The Athens of Lysistrata was one of the most progressive cities of its time. As a democracy, it left political decision-making and government management up to the people… but the definition of "the people" was a bit limited. Women were not included as people. Boo. Hiss.
And that's exactly what Lysistrata and her fellow women are trying to change. Lysistrata is saying that the men who make the decisions are working from a perspective that's too limited, because they refuse to listen to their wives' sensible advice. She also argues that Athenian politics has simply gotten too corrupt, and is in need of a serious cleanup.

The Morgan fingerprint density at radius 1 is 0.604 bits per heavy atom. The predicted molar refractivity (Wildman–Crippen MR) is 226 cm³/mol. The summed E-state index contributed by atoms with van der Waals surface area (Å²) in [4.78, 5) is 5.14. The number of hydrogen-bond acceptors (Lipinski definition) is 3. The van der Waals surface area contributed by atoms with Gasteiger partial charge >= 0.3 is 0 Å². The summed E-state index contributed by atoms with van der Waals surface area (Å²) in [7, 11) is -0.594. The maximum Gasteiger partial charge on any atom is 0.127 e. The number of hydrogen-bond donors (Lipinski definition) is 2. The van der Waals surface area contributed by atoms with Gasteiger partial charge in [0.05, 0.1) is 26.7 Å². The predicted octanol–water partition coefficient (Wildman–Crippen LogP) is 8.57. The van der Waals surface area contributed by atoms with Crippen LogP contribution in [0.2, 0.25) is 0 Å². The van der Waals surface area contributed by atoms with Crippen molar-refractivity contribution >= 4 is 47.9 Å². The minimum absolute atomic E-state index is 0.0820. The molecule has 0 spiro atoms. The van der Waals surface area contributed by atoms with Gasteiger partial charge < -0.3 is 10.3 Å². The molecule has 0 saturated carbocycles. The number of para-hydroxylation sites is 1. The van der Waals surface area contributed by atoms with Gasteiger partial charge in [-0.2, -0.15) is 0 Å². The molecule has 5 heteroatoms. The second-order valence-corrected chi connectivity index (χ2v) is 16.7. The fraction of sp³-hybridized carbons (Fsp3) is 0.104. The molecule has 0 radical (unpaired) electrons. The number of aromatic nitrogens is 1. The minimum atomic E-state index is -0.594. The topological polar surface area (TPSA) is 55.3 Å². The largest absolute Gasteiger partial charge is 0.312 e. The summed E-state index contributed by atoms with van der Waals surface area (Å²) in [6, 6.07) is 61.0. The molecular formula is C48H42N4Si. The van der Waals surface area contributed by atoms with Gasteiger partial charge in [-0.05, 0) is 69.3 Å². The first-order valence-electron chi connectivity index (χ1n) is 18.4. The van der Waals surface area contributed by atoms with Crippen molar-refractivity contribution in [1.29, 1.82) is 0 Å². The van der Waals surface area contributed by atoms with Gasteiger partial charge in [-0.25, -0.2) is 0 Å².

Questions About Politics
- What does Lysistrata portray as the main problems threatening Athenian democracy?
- Why do the men of the city think women shouldn't be allowed to participate in politics?
- Why do Lysistrata and the other women think they should be allowed to participate in politics?
- Does Lysistrata have any lessons that are relevant to the world of politics today?
Chew on This
Aristophanes' play portrays corruption and excessive male dominance as the main problems threatening Athenian democracy.
Lysistrata and her fellow women think they have a right to participate in politics because they are competent, they make a contribution to the city (by giving birth to warriors), and because they suffer when the city suffers.